Augustin Friedel is a well-known expert and advisor for shared mobility and mobility transformation solutions. He works as Senior Manager at MHP–A Porsche Company. Augustin and the mobility transformation team at MHP is working with cities, private and public corporations, and authorities on today's mobility challenges, as well as on future mobility projects. "Thanks to our competencies and network at MHP, customers could implement concepts and solutions for smart city and mobility platforms in partnership with the company. We partner with our clients early on to develop the vision & strategy based on our deep industry knowledge and expertise. We create an implementation roadmap with the involved stakeholders to reach the project goals".
Fluctuo: Where does your interest in shared mobility come from?
What initially caught my attention was the impact of shared mobility on wider urban mobility. We are now seeing so many effective ways to travel around cities, which means that today my interest is more about how we can take it further. We need to have more efficient and less emission-based transport options in as many cities as possible.
What are your predictions for the future of micromobility?
In terms of operators, we have more consolidation than ever before. I think we have witnessed an increase in new operators in the last couple of years because it has previously been quite easy to get started as a new company. Due to the public attention and the hype around new shared options, it was not too difficult to find a founding team and scale the employee base. Micromobility vehicles and required software platforms for shared services are available as off-the-shelf plug and play solutions. It was also fairly easy to get funding to scale up services without putting enough focus on the business model and unit economics. Now, however, the focus is on efficiency and increasing operational excellence to have good unit economics in order to get started on the path towards profitability.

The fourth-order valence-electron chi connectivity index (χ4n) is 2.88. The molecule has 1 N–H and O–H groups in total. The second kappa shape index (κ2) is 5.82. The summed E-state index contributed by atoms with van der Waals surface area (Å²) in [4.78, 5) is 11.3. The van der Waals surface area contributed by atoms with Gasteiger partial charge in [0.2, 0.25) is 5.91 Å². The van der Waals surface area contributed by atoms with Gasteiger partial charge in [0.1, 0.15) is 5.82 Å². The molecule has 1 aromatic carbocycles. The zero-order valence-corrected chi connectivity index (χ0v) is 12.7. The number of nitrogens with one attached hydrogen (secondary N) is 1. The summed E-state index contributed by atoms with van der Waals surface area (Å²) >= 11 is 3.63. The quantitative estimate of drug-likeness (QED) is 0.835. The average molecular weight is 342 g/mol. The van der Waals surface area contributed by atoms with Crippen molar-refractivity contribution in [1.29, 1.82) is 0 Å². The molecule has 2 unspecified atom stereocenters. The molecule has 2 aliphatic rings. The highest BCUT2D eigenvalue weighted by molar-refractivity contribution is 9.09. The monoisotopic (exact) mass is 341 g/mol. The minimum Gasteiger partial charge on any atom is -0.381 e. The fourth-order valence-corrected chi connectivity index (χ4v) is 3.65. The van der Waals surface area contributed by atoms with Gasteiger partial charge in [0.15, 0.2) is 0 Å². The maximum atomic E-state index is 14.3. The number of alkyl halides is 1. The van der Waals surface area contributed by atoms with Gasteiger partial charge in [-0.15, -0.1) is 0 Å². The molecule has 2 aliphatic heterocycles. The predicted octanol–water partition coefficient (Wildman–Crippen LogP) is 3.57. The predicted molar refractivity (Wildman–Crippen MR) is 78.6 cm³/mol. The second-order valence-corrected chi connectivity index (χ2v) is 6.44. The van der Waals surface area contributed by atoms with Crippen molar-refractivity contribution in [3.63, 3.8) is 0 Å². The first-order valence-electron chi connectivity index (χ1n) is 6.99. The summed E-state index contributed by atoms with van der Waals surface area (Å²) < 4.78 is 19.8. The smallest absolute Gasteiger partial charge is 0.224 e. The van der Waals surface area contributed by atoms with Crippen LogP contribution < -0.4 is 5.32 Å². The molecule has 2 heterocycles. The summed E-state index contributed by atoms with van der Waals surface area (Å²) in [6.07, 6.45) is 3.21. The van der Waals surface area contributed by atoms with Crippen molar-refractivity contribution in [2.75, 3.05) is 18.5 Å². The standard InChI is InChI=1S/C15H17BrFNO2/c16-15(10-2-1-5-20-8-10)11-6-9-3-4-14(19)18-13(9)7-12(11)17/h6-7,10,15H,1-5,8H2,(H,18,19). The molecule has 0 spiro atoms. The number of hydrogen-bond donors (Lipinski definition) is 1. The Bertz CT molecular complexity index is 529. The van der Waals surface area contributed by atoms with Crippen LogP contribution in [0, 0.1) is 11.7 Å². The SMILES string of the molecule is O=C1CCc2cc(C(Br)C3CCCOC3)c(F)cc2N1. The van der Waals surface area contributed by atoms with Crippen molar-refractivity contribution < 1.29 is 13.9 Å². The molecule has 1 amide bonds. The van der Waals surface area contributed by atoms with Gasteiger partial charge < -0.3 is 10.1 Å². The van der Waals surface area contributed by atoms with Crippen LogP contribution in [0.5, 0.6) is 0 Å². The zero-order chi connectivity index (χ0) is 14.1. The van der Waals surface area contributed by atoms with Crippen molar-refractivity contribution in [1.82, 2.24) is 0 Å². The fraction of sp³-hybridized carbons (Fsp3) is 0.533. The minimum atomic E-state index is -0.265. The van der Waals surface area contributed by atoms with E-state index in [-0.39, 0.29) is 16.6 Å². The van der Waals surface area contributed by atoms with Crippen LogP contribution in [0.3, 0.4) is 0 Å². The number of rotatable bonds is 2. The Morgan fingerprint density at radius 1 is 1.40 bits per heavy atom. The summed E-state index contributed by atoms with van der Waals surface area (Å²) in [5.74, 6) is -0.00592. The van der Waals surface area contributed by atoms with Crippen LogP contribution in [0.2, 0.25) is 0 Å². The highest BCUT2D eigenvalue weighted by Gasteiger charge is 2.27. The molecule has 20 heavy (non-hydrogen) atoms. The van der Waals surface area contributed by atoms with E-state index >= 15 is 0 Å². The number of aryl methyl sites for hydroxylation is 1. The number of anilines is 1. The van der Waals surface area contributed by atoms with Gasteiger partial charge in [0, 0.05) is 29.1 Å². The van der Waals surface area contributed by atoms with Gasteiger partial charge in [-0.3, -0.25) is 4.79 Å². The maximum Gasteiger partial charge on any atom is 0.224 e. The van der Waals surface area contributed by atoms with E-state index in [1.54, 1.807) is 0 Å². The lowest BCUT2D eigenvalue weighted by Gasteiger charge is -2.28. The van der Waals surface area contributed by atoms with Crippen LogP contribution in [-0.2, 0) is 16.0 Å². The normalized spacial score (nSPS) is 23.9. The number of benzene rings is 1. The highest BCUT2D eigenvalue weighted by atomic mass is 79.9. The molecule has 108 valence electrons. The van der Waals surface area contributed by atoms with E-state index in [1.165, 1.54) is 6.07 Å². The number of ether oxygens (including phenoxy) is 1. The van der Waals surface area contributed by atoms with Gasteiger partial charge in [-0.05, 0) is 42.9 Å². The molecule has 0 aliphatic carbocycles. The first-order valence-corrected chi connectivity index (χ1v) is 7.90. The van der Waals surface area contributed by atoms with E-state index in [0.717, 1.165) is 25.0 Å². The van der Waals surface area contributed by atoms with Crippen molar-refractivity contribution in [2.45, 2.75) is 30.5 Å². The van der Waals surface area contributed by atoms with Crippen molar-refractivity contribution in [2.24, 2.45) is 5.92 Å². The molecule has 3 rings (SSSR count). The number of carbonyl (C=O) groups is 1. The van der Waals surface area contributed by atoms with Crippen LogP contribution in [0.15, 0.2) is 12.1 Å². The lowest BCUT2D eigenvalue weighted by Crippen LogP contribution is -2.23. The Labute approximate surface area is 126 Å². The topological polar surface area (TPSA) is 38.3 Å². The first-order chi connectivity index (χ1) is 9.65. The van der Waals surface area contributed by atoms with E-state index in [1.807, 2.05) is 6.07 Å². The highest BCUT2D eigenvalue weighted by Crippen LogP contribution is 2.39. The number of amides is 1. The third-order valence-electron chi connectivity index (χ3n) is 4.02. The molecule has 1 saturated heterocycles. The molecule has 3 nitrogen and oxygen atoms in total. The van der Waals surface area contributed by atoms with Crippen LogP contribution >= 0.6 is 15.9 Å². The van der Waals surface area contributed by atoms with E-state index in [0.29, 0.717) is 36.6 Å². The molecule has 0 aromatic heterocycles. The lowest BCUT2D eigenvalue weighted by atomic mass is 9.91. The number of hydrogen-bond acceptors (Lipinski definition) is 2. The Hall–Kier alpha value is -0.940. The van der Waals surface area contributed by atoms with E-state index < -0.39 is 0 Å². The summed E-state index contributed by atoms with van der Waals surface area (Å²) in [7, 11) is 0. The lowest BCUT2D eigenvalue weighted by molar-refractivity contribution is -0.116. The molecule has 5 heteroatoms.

For micromobility as a whole, I’m predicting a transition from sharing to ownership for cheaper vehicle types (e.g. kick scooters–which you can get for a few hundred Euros). My view is that the affordability factor will make it more popular to own them than to share them. Look at France, their private scooter purchase numbers are crazy; the amount getting sold per annum is growing year by year to the point that we can identify it as a trend.
This prediction leads to what I think the shared mobility should focus on to keep themselves in the loop: e-bikes. They are set to be the dominant mode in the sector for a few reasons. One is the price tag: owning an electric bike can be quite expensive. If you live in cities like in Paris or in Berlin, it can be a challenge to store them in a safe place. You don't want to have a €2,500 - €3,000 e-bike sitting on the streets of Berlin because of vandalism or theft; but with compact city-living, storing it or taking it into your apartment is not an easy feat. In my opinion, that’s a big reason that even regular users will continue to choose the shared option.